The graphite boat is then heated to 20° C. above the liquidus of the growth solution by rolling the heated tube furnace over the growth chamber. The solution liquidus is the temperature at which the saturated-liquid and the solid InP in contact therewith are in equilibrium. The temperature is a function of the amount of phosphorus dissolved in the indium solution. To choose a growth temperature the appropriate amount of phosphorus is determined from the published liquidus data and solid InP in this amount is added to the indium. Alternatively, the phosphorus can be added to the heated indium by introducing approximately 10-3 mole fraction PH3 to the growth chamber for 3 to 4 hours until solid InP is observed floating on the liquid surface. The PH3 flow is then discontinued and the temperature slowly increased until the solid InP barely melts. This has been determined to be within 1° C. of the liquidus.
When the chamber is heated to within 1° C. of the liquidus, a fraction of PH3 is added to the hydrogen to provide a protective atmosphere to the solid InP (this protects the substrate before growth and the epilayer surface after growth). The amount of PH3 necessary increases with the growth temperature used. Typically, layers are grown at 650° C. with 50 ppm PH3 in the hydrogen. This PH3 fraction is slightly more than is necessary thus providing some margin for error. It is also important that this amount of PH3 does not noticeably change the liquidus temperature in the approximately one hour period used to grow the layer as would (and does) occur if much higher PH3 concentrations are used.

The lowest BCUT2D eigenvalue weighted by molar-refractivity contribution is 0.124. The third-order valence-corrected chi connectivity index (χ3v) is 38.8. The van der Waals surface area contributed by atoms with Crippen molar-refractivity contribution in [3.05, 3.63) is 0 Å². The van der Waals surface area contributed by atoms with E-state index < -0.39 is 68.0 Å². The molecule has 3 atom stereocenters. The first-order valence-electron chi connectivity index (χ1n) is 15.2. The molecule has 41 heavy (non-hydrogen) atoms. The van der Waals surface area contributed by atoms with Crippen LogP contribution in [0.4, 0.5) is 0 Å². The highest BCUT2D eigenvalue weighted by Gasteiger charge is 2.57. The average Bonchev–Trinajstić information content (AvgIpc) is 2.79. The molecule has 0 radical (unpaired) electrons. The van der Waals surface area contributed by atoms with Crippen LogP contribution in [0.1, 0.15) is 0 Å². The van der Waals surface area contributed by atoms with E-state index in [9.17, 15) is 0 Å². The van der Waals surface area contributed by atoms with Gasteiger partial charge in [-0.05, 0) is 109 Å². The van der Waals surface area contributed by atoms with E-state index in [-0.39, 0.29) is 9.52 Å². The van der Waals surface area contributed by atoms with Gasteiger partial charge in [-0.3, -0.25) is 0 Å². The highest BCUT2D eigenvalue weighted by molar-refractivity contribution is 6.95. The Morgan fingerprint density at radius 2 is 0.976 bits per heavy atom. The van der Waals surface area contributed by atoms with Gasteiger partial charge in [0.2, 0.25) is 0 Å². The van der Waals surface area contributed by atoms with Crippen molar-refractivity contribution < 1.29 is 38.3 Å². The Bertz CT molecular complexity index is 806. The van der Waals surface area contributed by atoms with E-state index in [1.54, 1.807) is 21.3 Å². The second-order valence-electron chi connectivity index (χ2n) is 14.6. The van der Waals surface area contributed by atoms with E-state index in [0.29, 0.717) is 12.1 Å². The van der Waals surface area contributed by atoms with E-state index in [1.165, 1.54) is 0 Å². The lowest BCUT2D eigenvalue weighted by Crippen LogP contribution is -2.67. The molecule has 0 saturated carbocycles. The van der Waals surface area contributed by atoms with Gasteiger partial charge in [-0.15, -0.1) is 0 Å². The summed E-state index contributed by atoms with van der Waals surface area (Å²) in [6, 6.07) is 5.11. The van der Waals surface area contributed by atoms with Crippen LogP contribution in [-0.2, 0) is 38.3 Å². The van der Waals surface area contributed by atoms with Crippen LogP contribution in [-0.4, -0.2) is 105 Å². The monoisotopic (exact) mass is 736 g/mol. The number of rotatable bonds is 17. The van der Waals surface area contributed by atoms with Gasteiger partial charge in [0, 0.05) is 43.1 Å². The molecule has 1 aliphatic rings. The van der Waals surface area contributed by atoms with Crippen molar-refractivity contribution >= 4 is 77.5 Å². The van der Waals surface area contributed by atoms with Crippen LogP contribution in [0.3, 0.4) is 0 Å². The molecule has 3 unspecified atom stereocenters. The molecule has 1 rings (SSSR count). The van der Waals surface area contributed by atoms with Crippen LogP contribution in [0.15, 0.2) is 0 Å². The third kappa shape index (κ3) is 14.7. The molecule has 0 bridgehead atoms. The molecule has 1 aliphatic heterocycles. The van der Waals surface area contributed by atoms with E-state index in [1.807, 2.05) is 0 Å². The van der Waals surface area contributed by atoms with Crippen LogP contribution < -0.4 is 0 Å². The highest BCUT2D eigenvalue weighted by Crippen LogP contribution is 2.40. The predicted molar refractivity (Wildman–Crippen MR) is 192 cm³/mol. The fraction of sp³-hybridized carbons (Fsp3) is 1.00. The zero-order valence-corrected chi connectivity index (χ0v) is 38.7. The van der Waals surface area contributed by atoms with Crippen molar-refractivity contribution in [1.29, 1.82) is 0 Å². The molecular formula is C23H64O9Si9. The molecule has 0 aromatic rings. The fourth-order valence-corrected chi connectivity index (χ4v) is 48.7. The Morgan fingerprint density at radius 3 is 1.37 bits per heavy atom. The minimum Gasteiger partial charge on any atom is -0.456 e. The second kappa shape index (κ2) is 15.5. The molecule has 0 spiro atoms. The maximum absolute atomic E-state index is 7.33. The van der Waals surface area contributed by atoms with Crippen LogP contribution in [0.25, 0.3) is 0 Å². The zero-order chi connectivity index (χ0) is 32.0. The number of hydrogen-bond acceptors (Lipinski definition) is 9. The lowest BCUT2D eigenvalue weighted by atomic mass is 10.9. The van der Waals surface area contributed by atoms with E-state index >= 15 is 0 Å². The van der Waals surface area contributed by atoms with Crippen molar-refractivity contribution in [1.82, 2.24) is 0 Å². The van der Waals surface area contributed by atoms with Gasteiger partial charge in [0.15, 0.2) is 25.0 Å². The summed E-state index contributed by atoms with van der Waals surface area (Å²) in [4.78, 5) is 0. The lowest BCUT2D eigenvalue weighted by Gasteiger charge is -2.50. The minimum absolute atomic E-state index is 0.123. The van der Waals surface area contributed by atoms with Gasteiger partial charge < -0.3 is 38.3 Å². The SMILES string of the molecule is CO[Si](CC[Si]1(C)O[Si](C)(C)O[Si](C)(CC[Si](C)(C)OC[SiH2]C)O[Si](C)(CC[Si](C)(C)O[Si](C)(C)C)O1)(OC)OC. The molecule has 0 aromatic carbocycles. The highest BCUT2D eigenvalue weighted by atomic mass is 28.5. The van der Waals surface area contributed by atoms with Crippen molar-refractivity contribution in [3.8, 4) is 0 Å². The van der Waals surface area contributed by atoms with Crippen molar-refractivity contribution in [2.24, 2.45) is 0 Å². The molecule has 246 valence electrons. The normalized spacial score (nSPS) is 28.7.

The temperature of the boat is then allowed to level off (as measured with a thermocouple in the boat) for about 5 minutes. The solution is observed to confirm that all the solid is melted, then the furnace controller set point is adjusted to a temperature from 7° to 10° C. below the solution liquidus. The temperature is allowed to level off for about 10 minutes to assure that the solution, graphite boat and substrate have reached the same temperature.